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Intimate partner violence and HIV risk factors among African-American and African-Caribbean women in clinic-based settings.
AIDS Care. 2013; 25(4):472-80.AC

Abstract

Despite progress against intimate partner violence (IPV) and HIV/AIDS in the past two decades, both epidemics remain major public health problems, particularly among women of color. The objective of this study was to assess the relationship between recent IPV and HIV risk factors (sexual and drug risk behaviors, sexually transmitted infections [STIs], condom use, and negotiation) among women of African descent. We conducted a comparative case-control study in women's health clinics in Baltimore, MD, USA and St. Thomas and St. Croix, US Virgin Islands (USVI). Women aged 18-55 years who experienced physical and/or sexual IPV in the past two years (Baltimore, n=107; USVI, n=235) were compared to women who never experienced any form of abuse (Baltimore, n=207; USVI, n=119). Logistic regression identified correlates of recent IPV by site. In both sites, having a partner with concurrent sex partners was independently associated with a history of recent IPV (Baltimore, AOR: 3.91, 95% CI: 1.79-8.55 and USVI, AOR: 2.25, 95% CI: 1.11-4.56). In Baltimore, factors independently associated with recent IPV were lifetime casual sex partners (AOR: 1.99, 95% CI: 1.11-3.57), exchange sex partners (AOR: 5.26, 95% CI: 1.92-14.42), infrequent condom use during vaginal sex (AOR: 0.24, 95% CI: 0.08-0.72), and infrequent condom use during anal sex (AOR: 0.29, 95% CI: 0.09-0.93). In contrast, in the USVI, having a concurrent sex partner (AOR: 3.33, 95% CI: 1.46-7.60), frequent condom use during vaginal sex (AOR: 1.97, 95% CI: 1.06-3.65), frequent condom use during anal sex (AOR: 6.29, 95% CI: 1.57-25.23), drug use (AOR: 3.16, 95% CI: 1.00-10.06), and a past-year STI (AOR: 2.68, 95% CI: 1.25-5.72) were associated with recent IPV history. The divergent results by site warrant further investigation into the potential influence of culture, norms, and intentions on the relationships examined. Nonetheless, study findings support a critical need to continue the development and implementation of culturally tailored screening for IPV within HIV prevention and treatment programs.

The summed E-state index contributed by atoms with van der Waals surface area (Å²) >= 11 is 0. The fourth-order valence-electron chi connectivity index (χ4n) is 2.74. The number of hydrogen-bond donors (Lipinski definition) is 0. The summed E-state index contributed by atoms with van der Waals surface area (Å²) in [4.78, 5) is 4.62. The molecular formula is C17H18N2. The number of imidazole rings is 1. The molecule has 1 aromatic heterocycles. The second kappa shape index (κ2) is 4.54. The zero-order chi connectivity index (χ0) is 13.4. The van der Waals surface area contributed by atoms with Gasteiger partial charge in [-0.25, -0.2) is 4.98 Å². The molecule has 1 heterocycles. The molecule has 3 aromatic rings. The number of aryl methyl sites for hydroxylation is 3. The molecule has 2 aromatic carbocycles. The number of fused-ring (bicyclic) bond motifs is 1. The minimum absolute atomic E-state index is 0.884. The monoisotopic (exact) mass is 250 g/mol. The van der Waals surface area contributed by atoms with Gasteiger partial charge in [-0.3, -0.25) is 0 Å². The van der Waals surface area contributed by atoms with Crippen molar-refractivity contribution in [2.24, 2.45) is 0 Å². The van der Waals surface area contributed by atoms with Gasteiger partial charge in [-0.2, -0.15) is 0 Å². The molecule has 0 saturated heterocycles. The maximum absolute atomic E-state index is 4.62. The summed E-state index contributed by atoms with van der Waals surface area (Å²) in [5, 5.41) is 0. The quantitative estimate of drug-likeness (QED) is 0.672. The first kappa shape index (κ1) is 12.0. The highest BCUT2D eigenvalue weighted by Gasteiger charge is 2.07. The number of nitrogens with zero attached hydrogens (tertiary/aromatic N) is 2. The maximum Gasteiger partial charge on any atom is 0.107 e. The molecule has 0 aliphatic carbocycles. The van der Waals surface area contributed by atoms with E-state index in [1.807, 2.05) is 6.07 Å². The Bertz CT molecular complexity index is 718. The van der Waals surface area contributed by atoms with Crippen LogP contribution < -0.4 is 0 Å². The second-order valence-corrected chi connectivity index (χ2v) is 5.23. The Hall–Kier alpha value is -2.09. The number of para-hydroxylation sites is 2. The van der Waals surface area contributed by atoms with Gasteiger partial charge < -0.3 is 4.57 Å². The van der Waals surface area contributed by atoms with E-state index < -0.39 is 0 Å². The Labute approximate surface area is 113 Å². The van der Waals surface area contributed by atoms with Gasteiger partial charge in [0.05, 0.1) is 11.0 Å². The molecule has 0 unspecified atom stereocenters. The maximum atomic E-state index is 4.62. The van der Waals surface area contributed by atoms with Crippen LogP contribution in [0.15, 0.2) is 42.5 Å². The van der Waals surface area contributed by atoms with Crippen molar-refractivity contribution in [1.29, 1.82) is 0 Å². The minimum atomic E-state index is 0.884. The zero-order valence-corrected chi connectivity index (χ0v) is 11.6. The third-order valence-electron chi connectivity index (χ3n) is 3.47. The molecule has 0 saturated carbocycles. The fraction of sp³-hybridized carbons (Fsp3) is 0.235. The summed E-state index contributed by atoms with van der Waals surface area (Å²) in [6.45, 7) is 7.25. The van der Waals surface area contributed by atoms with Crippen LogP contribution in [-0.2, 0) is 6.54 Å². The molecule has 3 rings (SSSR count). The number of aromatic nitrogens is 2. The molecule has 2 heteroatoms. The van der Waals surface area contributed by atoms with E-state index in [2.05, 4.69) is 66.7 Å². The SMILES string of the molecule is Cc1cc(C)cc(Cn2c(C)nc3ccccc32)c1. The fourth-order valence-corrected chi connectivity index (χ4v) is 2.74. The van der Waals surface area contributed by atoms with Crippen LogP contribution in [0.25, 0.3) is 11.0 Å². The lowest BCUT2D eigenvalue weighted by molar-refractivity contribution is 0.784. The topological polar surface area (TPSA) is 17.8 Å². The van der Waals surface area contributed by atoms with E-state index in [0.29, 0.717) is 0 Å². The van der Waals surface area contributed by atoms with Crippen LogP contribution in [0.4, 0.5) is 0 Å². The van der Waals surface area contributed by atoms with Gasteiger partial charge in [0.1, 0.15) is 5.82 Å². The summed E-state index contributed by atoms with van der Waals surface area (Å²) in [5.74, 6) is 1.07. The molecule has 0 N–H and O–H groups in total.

Authors+Show Affiliations

Division of Global Public Health, Department of Medicine, University of California San Diego, La Jolla, CA, USA. jstockman@ucsd.eduNo affiliation info availableNo affiliation info availableNo affiliation info availableNo affiliation info availableNo affiliation info availableNo affiliation info availableNo affiliation info availableNo affiliation info available

Pub Type(s)

Comparative Study
Journal Article
Multicenter Study
Research Support, N.I.H., Extramural

Language

eng

PubMed ID

23006050

Citation

Stockman, Jamila K., et al. "Intimate Partner Violence and HIV Risk Factors Among African-American and African-Caribbean Women in Clinic-based Settings." AIDS Care, vol. 25, no. 4, 2013, pp. 472-80.
Stockman JK, Lucea MB, Draughon JE, et al. Intimate partner violence and HIV risk factors among African-American and African-Caribbean women in clinic-based settings. AIDS Care. 2013;25(4):472-80.